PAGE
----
These doctors are world leading experts so you're drinking from the source...

With HIV we observered that if we use 1 drug resistance develops rapidly, with 2 drugs it is slower, and with 3 drugs it virtually never happens, so it does not come as any great surprise that combining an NS3/4A drug with an NS5A drug and and NS5B drug works well.

We have previously seen Merck retreat Zepatier failures with Zepatier+Sofosbuvir and Abbvie retreat Viekira failures with Viekira+Sofosbuvir and in both cases very good 95% SVR12 results were achieved.

We have also seen Gilead follow the same strategy by adding the NS3/4A agent Voxilaprevir to the NS5A/NS5B Velpatasvir/Sofosbuvir in Epclusa to form Vosevii.

So what happens if you take the strongest NS3/4A inhibitor ever invented - Glecaprevir, and the strongest NS5A inhibitor ever invented - Pibrentasvir, and add in the strongest NS5B inhibitor ever invented - Sofosbuvir. Could it be we have the mythical "Perfectovir". 

Abbvie have investigated this by dropping a lifeline to patients who failed G/P in their trials. Sadly they missed perfection with a 95% SVR12 (22/23) but the single patient who failed had previously failed both Harvoni and Maviret.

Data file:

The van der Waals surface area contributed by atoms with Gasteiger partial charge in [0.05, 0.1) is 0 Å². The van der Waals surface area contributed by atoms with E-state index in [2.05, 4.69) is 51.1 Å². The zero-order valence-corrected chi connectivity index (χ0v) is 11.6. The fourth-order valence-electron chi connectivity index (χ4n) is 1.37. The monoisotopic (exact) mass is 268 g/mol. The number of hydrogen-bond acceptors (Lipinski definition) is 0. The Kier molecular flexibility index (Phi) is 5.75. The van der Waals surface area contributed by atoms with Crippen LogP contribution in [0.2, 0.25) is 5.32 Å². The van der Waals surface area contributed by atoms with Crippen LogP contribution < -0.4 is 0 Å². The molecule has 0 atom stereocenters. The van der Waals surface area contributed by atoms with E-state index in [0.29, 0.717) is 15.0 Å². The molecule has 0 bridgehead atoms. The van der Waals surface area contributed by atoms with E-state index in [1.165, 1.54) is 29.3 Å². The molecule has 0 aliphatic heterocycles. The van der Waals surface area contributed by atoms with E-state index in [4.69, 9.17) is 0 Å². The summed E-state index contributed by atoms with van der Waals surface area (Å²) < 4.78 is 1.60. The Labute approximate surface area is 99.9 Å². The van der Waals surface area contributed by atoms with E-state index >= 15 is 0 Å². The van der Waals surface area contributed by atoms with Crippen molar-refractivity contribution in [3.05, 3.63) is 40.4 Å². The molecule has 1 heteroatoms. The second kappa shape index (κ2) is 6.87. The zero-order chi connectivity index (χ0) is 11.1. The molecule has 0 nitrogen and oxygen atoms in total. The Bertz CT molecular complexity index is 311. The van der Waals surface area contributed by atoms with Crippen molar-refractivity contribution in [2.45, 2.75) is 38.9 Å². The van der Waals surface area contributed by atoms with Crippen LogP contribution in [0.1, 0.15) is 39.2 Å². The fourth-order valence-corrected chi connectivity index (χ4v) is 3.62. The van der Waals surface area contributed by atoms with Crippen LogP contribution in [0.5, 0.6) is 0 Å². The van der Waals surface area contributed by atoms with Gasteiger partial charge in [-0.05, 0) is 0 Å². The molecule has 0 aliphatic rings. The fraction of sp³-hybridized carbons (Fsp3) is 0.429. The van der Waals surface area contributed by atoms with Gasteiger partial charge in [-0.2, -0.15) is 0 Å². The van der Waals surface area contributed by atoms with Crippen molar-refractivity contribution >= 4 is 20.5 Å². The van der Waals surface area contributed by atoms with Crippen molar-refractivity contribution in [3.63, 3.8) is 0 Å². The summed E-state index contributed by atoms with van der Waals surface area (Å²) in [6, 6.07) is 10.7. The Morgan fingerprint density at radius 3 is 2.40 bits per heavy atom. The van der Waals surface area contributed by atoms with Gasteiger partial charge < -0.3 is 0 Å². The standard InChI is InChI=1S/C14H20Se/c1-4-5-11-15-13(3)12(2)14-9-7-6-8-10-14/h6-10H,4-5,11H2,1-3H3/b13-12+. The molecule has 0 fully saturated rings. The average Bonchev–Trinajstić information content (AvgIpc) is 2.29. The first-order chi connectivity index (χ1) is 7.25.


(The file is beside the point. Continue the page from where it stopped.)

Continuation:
Anyway, for patients that have failed DAAs this is encouraging news. If we can cure 95% first time around, and then 95% of the 5% who relapsed that makes 99.75% overall and is awesome news.

The full presentation from CROI is available in the attachments to this blog post.


  • Ravidasvir is a new NS5A inhibitor for HCV.
  • Sofosbuvir + Ravidasvir with or without RBV has achieved very high SVR rates.
  • Results are comparable for both patients with and without cirrhosis.
  • Serious adverse events were noticed in very few treated patients.

Background & Aims

Although treatment of hepatitis C virus (HCV) and HCV-genotype-4 (GT4) has become very effective, it remains very expensive, and affordable options are needed, especially in limited resource countries. The aim of this study was to assess the efficacy and safety of the combination of ravidasvir (an NS5A inhibitor) and sofosbuvir to treat patients with chronic HCV-GT4 infection.


A total of 300 patients with HCV-GT4 infection were recruited in three groups: treatment-naïve patients with or without compensated Child-A cirrhosis (Group 1); interferon-experienced patients without cirrhosis (Group 2); and interferon-experienced patients with cirrhosis (Group 3). Groups 1 and 2 received ravidasvir 200 mg QD plus sofosbuvir 400 mg QD for 12 weeks and were randomized 1:1 to treatment with or without weight-based ribavirin. Group 3 patients received ravidasvir plus sofosbuvir with ribavirin and were randomized 1:1 to a treatment duration of 12 weeks or 16 weeks. The primary endpoint was sustained virologic response at 12 weeks post-treatment (SVR12).